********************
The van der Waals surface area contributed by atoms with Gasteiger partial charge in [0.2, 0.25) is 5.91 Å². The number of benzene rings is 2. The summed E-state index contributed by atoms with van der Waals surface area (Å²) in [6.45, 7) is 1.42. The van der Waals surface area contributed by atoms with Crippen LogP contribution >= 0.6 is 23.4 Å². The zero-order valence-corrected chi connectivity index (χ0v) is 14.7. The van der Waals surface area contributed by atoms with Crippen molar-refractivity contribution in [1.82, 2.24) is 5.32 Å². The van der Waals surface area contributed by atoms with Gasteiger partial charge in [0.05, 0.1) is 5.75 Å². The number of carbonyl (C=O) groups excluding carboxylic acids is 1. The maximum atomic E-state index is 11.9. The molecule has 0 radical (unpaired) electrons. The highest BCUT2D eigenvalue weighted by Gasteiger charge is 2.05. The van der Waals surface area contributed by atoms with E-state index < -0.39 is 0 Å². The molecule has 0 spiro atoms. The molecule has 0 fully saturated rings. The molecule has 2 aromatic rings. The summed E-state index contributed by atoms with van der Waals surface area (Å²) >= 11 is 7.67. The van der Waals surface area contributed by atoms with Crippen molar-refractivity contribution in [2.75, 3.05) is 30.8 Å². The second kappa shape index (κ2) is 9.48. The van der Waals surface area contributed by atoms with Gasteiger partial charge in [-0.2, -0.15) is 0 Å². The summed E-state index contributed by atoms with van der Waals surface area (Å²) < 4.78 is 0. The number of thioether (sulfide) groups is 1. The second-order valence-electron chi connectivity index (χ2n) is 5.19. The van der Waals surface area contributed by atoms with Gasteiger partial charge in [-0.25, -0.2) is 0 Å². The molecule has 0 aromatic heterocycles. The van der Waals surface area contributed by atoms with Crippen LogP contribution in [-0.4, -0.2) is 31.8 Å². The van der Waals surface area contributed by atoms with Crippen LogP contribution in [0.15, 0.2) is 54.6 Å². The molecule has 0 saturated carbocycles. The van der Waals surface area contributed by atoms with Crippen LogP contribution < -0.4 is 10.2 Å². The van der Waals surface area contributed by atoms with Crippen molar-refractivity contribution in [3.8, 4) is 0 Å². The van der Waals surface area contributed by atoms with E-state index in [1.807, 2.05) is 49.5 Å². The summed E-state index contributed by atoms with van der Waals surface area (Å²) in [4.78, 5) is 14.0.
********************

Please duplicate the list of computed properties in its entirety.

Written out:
The van der Waals surface area contributed by atoms with Gasteiger partial charge in [0.2, 0.25) is 5.91 Å². The number of benzene rings is 2. The summed E-state index contributed by atoms with van der Waals surface area (Å²) in [6.45, 7) is 1.42. The van der Waals surface area contributed by atoms with Crippen LogP contribution >= 0.6 is 23.4 Å². The zero-order valence-corrected chi connectivity index (χ0v) is 14.7. The van der Waals surface area contributed by atoms with Crippen molar-refractivity contribution in [1.82, 2.24) is 5.32 Å². The van der Waals surface area contributed by atoms with Gasteiger partial charge in [0.05, 0.1) is 5.75 Å². The number of carbonyl (C=O) groups excluding carboxylic acids is 1. The maximum atomic E-state index is 11.9. The molecule has 0 radical (unpaired) electrons. The highest BCUT2D eigenvalue weighted by Gasteiger charge is 2.05. The van der Waals surface area contributed by atoms with E-state index < -0.39 is 0 Å². The molecule has 0 spiro atoms. The molecule has 0 fully saturated rings. The molecule has 2 aromatic rings. The summed E-state index contributed by atoms with van der Waals surface area (Å²) >= 11 is 7.67. The van der Waals surface area contributed by atoms with Crippen molar-refractivity contribution in [2.75, 3.05) is 30.8 Å². The second kappa shape index (κ2) is 9.48. The van der Waals surface area contributed by atoms with Gasteiger partial charge in [-0.2, -0.15) is 0 Å². The summed E-state index contributed by atoms with van der Waals surface area (Å²) < 4.78 is 0. The number of thioether (sulfide) groups is 1. The second-order valence-electron chi connectivity index (χ2n) is 5.19. The van der Waals surface area contributed by atoms with Gasteiger partial charge in [-0.25, -0.2) is 0 Å². The molecule has 0 aromatic heterocycles. The van der Waals surface area contributed by atoms with Crippen LogP contribution in [-0.4, -0.2) is 31.8 Å². The van der Waals surface area contributed by atoms with Crippen LogP contribution in [0.15, 0.2) is 54.6 Å². The molecule has 0 saturated carbocycles. The van der Waals surface area contributed by atoms with Crippen LogP contribution < -0.4 is 10.2 Å². The van der Waals surface area contributed by atoms with Crippen molar-refractivity contribution in [3.8, 4) is 0 Å². The van der Waals surface area contributed by atoms with E-state index in [1.807, 2.05) is 49.5 Å². The summed E-state index contributed by atoms with van der Waals surface area (Å²) in [4.78, 5) is 14.0.